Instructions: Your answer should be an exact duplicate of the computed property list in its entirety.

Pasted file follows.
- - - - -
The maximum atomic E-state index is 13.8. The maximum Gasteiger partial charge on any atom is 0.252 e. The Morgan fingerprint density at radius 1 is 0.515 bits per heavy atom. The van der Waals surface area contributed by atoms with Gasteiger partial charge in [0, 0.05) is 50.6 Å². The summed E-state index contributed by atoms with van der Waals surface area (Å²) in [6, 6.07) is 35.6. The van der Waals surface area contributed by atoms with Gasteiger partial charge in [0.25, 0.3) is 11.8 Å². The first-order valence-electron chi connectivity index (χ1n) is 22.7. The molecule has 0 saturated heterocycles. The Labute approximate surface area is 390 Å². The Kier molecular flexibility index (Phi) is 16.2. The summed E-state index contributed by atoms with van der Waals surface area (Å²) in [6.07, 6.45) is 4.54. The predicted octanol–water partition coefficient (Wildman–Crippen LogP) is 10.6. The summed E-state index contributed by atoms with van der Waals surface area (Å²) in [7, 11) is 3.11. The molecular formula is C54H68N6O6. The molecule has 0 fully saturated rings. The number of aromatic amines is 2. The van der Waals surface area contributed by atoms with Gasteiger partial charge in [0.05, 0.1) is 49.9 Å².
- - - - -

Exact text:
The maximum atomic E-state index is 13.8. The maximum Gasteiger partial charge on any atom is 0.252 e. The Morgan fingerprint density at radius 1 is 0.515 bits per heavy atom. The van der Waals surface area contributed by atoms with Gasteiger partial charge in [0, 0.05) is 50.6 Å². The summed E-state index contributed by atoms with van der Waals surface area (Å²) in [6, 6.07) is 35.6. The van der Waals surface area contributed by atoms with Gasteiger partial charge in [0.25, 0.3) is 11.8 Å². The first-order valence-electron chi connectivity index (χ1n) is 22.7. The molecule has 0 saturated heterocycles. The Labute approximate surface area is 390 Å². The Kier molecular flexibility index (Phi) is 16.2. The summed E-state index contributed by atoms with van der Waals surface area (Å²) in [6.07, 6.45) is 4.54. The predicted octanol–water partition coefficient (Wildman–Crippen LogP) is 10.6. The summed E-state index contributed by atoms with van der Waals surface area (Å²) in [7, 11) is 3.11. The molecular formula is C54H68N6O6. The molecule has 0 fully saturated rings. The number of aromatic amines is 2. The van der Waals surface area contributed by atoms with Gasteiger partial charge in [0.05, 0.1) is 49.9 Å².